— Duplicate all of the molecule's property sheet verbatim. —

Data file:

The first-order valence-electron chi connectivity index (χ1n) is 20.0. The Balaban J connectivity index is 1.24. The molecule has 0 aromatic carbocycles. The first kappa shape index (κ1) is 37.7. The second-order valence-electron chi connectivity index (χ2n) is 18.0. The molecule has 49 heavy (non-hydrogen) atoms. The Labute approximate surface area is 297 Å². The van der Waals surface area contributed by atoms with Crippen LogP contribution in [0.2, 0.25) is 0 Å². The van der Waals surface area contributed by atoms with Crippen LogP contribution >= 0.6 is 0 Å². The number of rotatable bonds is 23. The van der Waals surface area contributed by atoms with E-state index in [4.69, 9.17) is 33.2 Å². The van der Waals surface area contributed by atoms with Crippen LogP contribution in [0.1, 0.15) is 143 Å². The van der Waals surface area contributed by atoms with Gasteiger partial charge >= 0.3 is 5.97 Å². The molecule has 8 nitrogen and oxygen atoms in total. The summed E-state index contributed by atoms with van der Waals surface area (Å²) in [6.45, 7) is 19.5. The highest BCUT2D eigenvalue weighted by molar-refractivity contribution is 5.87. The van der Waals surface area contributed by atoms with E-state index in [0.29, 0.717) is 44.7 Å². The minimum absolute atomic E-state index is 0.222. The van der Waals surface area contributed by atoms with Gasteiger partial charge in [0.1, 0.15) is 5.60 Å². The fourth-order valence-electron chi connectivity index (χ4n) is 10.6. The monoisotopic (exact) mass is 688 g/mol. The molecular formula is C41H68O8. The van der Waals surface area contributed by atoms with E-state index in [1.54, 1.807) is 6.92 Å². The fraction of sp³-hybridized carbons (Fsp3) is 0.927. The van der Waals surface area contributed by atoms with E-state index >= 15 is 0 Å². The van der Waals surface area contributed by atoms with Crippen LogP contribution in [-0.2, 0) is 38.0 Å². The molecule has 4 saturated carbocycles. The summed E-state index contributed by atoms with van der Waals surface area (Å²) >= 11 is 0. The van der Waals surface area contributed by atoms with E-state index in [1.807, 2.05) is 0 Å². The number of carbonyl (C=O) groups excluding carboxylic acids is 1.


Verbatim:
The first-order valence-electron chi connectivity index (χ1n) is 20.0. The Balaban J connectivity index is 1.24. The molecule has 0 aromatic carbocycles. The first kappa shape index (κ1) is 37.7. The second-order valence-electron chi connectivity index (χ2n) is 18.0. The molecule has 49 heavy (non-hydrogen) atoms. The Labute approximate surface area is 297 Å². The van der Waals surface area contributed by atoms with Crippen LogP contribution in [0.2, 0.25) is 0 Å². The van der Waals surface area contributed by atoms with Crippen LogP contribution >= 0.6 is 0 Å². The number of rotatable bonds is 23. The van der Waals surface area contributed by atoms with E-state index in [4.69, 9.17) is 33.2 Å². The van der Waals surface area contributed by atoms with Crippen LogP contribution in [0.1, 0.15) is 143 Å². The van der Waals surface area contributed by atoms with Gasteiger partial charge >= 0.3 is 5.97 Å². The molecule has 8 nitrogen and oxygen atoms in total. The summed E-state index contributed by atoms with van der Waals surface area (Å²) in [6.45, 7) is 19.5. The highest BCUT2D eigenvalue weighted by molar-refractivity contribution is 5.87. The van der Waals surface area contributed by atoms with E-state index in [0.29, 0.717) is 44.7 Å². The minimum absolute atomic E-state index is 0.222. The van der Waals surface area contributed by atoms with Gasteiger partial charge in [0.1, 0.15) is 5.60 Å². The fourth-order valence-electron chi connectivity index (χ4n) is 10.6. The monoisotopic (exact) mass is 688 g/mol. The molecular formula is C41H68O8. The van der Waals surface area contributed by atoms with E-state index in [1.54, 1.807) is 6.92 Å². The fraction of sp³-hybridized carbons (Fsp3) is 0.927. The van der Waals surface area contributed by atoms with E-state index >= 15 is 0 Å². The van der Waals surface area contributed by atoms with Crippen LogP contribution in [-0.2, 0) is 38.0 Å². The molecule has 4 saturated carbocycles. The summed E-state index contributed by atoms with van der Waals surface area (Å²) >= 11 is 0. The van der Waals surface area contributed by atoms with E-state index in [1.807, 2.05) is 0 Å². The number of carbonyl (C=O) groups excluding carboxylic acids is 1.